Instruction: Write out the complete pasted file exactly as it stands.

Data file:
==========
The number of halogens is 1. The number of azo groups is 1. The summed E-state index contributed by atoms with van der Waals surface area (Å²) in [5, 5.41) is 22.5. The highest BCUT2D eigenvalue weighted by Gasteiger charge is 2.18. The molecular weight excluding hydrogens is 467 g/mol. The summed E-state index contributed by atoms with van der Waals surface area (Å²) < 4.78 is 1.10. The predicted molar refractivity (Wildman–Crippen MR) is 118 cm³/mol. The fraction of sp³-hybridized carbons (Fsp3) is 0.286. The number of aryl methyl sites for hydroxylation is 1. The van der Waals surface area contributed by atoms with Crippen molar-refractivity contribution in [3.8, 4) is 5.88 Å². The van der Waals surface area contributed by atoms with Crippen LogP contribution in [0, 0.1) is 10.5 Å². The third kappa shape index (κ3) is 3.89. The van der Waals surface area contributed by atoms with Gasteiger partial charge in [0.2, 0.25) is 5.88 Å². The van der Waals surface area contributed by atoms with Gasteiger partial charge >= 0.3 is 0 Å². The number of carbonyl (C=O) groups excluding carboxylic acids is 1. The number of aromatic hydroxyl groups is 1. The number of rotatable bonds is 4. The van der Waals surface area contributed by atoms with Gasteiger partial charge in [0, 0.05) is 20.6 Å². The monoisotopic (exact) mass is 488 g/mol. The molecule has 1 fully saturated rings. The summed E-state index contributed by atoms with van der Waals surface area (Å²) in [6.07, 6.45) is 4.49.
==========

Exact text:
The number of halogens is 1. The number of azo groups is 1. The summed E-state index contributed by atoms with van der Waals surface area (Å²) in [5, 5.41) is 22.5. The highest BCUT2D eigenvalue weighted by Gasteiger charge is 2.18. The molecular weight excluding hydrogens is 467 g/mol. The summed E-state index contributed by atoms with van der Waals surface area (Å²) < 4.78 is 1.10. The predicted molar refractivity (Wildman–Crippen MR) is 118 cm³/mol. The fraction of sp³-hybridized carbons (Fsp3) is 0.286. The number of aryl methyl sites for hydroxylation is 1. The van der Waals surface area contributed by atoms with Crippen molar-refractivity contribution in [3.8, 4) is 5.88 Å². The van der Waals surface area contributed by atoms with Crippen LogP contribution in [0, 0.1) is 10.5 Å². The third kappa shape index (κ3) is 3.89. The van der Waals surface area contributed by atoms with Gasteiger partial charge in [0.2, 0.25) is 5.88 Å². The van der Waals surface area contributed by atoms with Gasteiger partial charge >= 0.3 is 0 Å². The number of carbonyl (C=O) groups excluding carboxylic acids is 1. The number of aromatic hydroxyl groups is 1. The number of rotatable bonds is 4. The van der Waals surface area contributed by atoms with Gasteiger partial charge in [0, 0.05) is 20.6 Å². The monoisotopic (exact) mass is 488 g/mol. The molecule has 1 fully saturated rings. The summed E-state index contributed by atoms with van der Waals surface area (Å²) in [6.07, 6.45) is 4.49.